Ghirlanda turns to the Summa Theologiae of St. Thomas Aquinas (Part I-II, question 111, and Part II-II, questions 171 and 172) to explain the workings of grace. Aquinas distinguishes between gratia gratum faciens, or sanctifying grace, and gratia gratis data, or “grace given freely”. Ghirlanda explains that the first is the grace “that unites man to God or permits him to acquire personal perfection”; it is grace given to make the receiver holy, to enable him to reach his final end. The second, however, is a means to this final end; it is grace given to one for the benefit and holiness of others. The Catechism also mentions these special graces, or charisms, which the Spirit gives to the faithful to make them “fit and ready to undertake various tasks and offices for the renewal and building up of the Church.” (798) These include the personal charisms –such as prophecy, curing and the discernment of spirits- and the collective charisms received by persons who found new religious institutes.
It makes sense that sanctifying grace is lost when a soul falls into a state of mortal sin. Charisms, on the other hand, are “given freely”. Paraphrasing St. Thomas, Ghirlanda notes that
The gratia gratis data, exceeding the natural faculties and going beyond personal merits, does not require the preliminary dispositions; a sinner can also receive it and not lose it by his faults: this even confirms its‟ character of gratuity.” The gratia gratis data, as for example prophecy, can exist without charity (cfr. 1 Cor. 13: 1-2), and thereby it can be in a person without sanctifying grace, that is, without good morals, and be of use to the Church, not having been given directly to the person because of their union with God. That is how prophecy, for example, can exist in those who do not belong to God by means of grace.
This explains that enigmatic passage in the Gospel of Matthew:
“Not everyone who says to me, ‘Lord, Lord,’ will enter the kingdom of heaven, but only the one who does the will of my Father in heaven. Many will say to me on that day, ‘Lord, Lord, did we not prophesy in your name? Did we not drive out demons in your name? Did we not do mighty deeds in your name?’ Then I will declare to them solemnly, ‘I never knew you. Depart from me, you evildoers.’” (7: 21-23)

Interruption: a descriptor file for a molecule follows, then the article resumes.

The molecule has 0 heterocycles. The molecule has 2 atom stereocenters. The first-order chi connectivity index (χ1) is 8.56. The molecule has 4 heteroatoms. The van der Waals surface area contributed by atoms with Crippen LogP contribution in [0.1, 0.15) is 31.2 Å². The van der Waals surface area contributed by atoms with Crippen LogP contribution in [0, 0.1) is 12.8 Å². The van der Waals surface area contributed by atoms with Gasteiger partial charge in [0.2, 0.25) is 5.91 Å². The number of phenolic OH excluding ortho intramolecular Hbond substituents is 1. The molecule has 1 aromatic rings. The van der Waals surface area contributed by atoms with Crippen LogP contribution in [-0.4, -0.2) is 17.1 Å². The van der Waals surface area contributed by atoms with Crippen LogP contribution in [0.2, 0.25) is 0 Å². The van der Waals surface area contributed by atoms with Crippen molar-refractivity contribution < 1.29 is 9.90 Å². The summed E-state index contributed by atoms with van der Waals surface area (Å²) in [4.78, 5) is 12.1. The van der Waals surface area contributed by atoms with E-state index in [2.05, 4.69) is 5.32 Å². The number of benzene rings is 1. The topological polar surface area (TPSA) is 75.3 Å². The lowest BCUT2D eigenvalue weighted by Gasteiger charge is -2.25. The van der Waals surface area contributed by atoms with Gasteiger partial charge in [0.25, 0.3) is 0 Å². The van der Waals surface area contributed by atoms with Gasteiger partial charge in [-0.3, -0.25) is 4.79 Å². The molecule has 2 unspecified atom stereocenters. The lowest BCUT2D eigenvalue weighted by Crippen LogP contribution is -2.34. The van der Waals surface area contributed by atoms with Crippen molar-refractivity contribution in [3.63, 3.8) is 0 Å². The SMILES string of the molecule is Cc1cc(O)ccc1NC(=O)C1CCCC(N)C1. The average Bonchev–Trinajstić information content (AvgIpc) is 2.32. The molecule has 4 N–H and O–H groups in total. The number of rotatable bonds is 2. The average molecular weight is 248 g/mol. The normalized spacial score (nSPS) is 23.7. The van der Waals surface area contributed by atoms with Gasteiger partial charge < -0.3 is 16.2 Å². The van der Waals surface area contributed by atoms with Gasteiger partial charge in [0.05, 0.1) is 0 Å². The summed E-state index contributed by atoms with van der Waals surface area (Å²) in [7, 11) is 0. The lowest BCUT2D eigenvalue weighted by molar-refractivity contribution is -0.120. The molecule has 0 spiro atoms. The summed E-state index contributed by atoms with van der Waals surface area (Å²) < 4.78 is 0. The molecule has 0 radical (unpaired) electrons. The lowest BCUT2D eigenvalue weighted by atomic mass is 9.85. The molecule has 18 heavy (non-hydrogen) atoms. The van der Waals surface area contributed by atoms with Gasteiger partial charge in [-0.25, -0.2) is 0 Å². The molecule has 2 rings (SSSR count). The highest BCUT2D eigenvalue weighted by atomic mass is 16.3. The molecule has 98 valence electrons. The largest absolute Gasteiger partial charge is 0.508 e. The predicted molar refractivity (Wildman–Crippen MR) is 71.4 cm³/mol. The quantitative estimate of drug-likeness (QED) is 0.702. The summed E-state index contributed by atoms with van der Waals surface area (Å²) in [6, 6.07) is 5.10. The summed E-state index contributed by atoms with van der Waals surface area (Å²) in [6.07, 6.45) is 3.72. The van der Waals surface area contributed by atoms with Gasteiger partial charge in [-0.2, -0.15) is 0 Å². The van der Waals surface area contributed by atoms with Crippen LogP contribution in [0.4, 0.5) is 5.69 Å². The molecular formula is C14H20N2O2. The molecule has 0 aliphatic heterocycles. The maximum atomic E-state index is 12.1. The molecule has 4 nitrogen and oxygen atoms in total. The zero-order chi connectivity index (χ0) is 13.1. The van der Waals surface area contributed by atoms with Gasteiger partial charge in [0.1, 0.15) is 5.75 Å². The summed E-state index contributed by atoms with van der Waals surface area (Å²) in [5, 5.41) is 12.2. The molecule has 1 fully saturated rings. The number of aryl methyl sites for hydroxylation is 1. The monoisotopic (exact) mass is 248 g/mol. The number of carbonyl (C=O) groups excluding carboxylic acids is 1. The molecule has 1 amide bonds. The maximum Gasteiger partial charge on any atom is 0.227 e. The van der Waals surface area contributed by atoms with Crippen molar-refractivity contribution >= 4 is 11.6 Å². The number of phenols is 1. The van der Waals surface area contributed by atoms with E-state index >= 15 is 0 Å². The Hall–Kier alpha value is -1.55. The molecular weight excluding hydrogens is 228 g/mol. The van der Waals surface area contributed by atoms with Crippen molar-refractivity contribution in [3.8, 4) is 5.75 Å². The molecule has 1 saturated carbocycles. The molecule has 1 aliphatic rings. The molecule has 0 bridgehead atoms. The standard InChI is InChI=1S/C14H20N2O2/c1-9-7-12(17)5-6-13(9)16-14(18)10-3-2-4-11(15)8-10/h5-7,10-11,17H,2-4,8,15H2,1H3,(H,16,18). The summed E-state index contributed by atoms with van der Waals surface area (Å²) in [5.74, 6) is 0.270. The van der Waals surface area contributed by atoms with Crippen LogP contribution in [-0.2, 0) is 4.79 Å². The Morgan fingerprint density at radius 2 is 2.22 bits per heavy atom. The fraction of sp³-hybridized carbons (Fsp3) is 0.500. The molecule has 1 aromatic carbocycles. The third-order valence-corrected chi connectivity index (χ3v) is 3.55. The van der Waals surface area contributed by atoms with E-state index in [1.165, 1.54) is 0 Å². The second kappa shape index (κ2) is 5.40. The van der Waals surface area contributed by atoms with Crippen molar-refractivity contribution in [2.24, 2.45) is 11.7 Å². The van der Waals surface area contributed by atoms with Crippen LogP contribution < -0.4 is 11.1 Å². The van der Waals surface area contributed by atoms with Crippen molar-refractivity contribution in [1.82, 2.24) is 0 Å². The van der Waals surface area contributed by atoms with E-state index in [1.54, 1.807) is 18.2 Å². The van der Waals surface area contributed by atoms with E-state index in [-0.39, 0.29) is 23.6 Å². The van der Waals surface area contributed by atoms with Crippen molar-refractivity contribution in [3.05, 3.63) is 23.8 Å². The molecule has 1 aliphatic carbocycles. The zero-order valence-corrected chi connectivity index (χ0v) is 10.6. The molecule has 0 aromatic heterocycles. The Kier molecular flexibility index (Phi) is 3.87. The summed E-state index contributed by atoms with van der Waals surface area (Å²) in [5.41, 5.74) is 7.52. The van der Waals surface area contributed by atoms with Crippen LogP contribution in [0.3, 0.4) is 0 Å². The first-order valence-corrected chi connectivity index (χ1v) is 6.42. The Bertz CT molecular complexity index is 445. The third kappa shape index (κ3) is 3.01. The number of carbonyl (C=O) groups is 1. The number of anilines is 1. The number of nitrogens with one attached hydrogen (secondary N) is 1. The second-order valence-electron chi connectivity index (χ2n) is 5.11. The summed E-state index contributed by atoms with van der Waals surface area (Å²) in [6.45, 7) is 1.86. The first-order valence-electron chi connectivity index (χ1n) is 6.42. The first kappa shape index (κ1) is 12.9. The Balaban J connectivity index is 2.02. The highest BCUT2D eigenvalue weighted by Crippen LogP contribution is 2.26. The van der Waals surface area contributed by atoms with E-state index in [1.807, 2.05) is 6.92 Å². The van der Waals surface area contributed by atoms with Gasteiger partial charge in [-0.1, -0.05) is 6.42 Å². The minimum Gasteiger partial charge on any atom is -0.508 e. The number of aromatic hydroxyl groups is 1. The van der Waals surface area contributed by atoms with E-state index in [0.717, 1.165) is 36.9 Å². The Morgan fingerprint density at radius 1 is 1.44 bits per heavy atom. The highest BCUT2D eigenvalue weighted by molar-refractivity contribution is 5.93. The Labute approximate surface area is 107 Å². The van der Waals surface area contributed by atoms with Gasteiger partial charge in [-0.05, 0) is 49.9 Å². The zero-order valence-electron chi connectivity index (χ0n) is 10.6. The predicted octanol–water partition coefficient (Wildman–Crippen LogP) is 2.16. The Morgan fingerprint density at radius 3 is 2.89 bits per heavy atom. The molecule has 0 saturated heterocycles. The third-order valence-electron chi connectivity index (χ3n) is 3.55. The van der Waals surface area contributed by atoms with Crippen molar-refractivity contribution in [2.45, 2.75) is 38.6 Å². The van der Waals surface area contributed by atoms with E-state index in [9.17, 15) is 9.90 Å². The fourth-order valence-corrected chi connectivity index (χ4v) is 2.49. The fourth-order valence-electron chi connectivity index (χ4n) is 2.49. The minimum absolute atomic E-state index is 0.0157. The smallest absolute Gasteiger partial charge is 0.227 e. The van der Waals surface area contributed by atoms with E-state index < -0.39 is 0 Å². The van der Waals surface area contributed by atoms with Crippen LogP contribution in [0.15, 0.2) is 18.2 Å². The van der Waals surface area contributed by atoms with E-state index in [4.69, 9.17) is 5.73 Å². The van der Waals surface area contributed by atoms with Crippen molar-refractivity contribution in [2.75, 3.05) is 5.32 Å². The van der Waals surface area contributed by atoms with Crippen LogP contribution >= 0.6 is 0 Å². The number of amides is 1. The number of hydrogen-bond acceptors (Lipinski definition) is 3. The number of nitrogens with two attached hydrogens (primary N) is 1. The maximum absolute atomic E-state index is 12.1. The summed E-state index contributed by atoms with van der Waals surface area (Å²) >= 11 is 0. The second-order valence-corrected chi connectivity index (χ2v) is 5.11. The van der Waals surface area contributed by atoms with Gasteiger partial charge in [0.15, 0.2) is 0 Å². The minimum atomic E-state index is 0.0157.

Ghirlanda continues, “The mystery is in the fact that God can also use unworthy instruments to achieve his ends. The Spirit gives the charisms, but those who receive them can instrumentalize them for their advantage and not exercise them according to the will of God, but this does not mean that the gift of the Spirit in its origins has not been authentic.”
So now we come to a tough question: does this mean that it really made no difference that Maciel was not a saint? Is all his evil excused under the cover of gratia gratis data? Isn’t Dom Chautard right when he says “God owes it to the Redeemer” to make sure that bad people aren’t credited with good works? Don’t the Legionaries and Regnum Christi members deserve better than Maciel?
Nothing could be further from the truth to say that it made no difference. I’ve seen too many humiliated, depressed, bewildered, and tear-stained faces in the past four years to say there would have been no difference between a holy founder and a perverted one. Obviously, the great conundrum and tragedy is that Maciel did not incarnate the gifts he was given to give to others. Obviously, his case is exceptional and all means should be taken so that it does not repeat in the future on such a massive and detrimental scale.
Ghirlanda explains that “St. Thomas differentiates when a gratuitous grace comes given together with sanctifying grace, for the benefit of the one who receive it together with that of the others, producing friends of God and prophets at the same time; and when a grace comes given for the good of others, by which the person is only an instrument of God.” It is most fitting and most appropriate that those who receive charisms should be responsive to sanctifying grace, but St. Thomas does not dismiss the remote possibility that they be mortal sinners. He is not justifying bad behavior, but inviting us to explore the mysterious limitlessness and liberality of God’s action: we know that no founder can merit being a founder, but do we know it when a founder doesn’t merit being a founder?
In the end, anything that is good in Regnum Christi is from God, not from the founder or from the cofounders. But that would have been entirely true whether Maciel had been a great saint or a great sinner. His condition as a sinner just makes it easier to believe, and that is perhaps the good effect that God was hoping for.
(Next blog: Purifying the charism of the Legion and Regnum Christi)